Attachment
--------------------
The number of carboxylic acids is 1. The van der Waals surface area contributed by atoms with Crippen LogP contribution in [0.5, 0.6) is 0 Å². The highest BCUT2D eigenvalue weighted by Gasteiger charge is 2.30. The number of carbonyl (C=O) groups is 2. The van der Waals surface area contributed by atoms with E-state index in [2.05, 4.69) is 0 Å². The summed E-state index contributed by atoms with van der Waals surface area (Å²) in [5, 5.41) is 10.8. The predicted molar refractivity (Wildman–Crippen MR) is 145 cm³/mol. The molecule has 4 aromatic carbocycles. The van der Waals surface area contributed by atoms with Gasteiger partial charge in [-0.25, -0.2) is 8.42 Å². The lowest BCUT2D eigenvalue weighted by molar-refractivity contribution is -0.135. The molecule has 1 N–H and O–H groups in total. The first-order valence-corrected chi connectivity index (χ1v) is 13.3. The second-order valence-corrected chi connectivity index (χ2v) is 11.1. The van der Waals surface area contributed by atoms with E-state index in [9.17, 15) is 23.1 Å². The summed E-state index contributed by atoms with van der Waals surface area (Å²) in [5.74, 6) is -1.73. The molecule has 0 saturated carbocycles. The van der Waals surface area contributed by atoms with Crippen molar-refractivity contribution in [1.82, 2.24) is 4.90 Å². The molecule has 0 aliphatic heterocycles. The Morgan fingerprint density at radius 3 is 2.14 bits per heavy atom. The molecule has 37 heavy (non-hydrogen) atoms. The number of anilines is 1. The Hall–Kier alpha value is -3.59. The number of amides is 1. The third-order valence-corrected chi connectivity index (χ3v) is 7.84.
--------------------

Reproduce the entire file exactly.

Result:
The number of carboxylic acids is 1. The van der Waals surface area contributed by atoms with Crippen LogP contribution in [0.5, 0.6) is 0 Å². The highest BCUT2D eigenvalue weighted by Gasteiger charge is 2.30. The number of carbonyl (C=O) groups is 2. The van der Waals surface area contributed by atoms with E-state index in [2.05, 4.69) is 0 Å². The summed E-state index contributed by atoms with van der Waals surface area (Å²) in [5, 5.41) is 10.8. The predicted molar refractivity (Wildman–Crippen MR) is 145 cm³/mol. The molecule has 4 aromatic carbocycles. The van der Waals surface area contributed by atoms with Gasteiger partial charge in [-0.25, -0.2) is 8.42 Å². The lowest BCUT2D eigenvalue weighted by molar-refractivity contribution is -0.135. The molecule has 1 N–H and O–H groups in total. The first-order valence-corrected chi connectivity index (χ1v) is 13.3. The second-order valence-corrected chi connectivity index (χ2v) is 11.1. The van der Waals surface area contributed by atoms with E-state index in [9.17, 15) is 23.1 Å². The summed E-state index contributed by atoms with van der Waals surface area (Å²) in [5.74, 6) is -1.73. The molecule has 0 saturated carbocycles. The van der Waals surface area contributed by atoms with Crippen molar-refractivity contribution in [1.82, 2.24) is 4.90 Å². The molecule has 0 aliphatic heterocycles. The Morgan fingerprint density at radius 3 is 2.14 bits per heavy atom. The molecule has 37 heavy (non-hydrogen) atoms. The number of anilines is 1. The Hall–Kier alpha value is -3.59. The number of amides is 1. The third-order valence-corrected chi connectivity index (χ3v) is 7.84.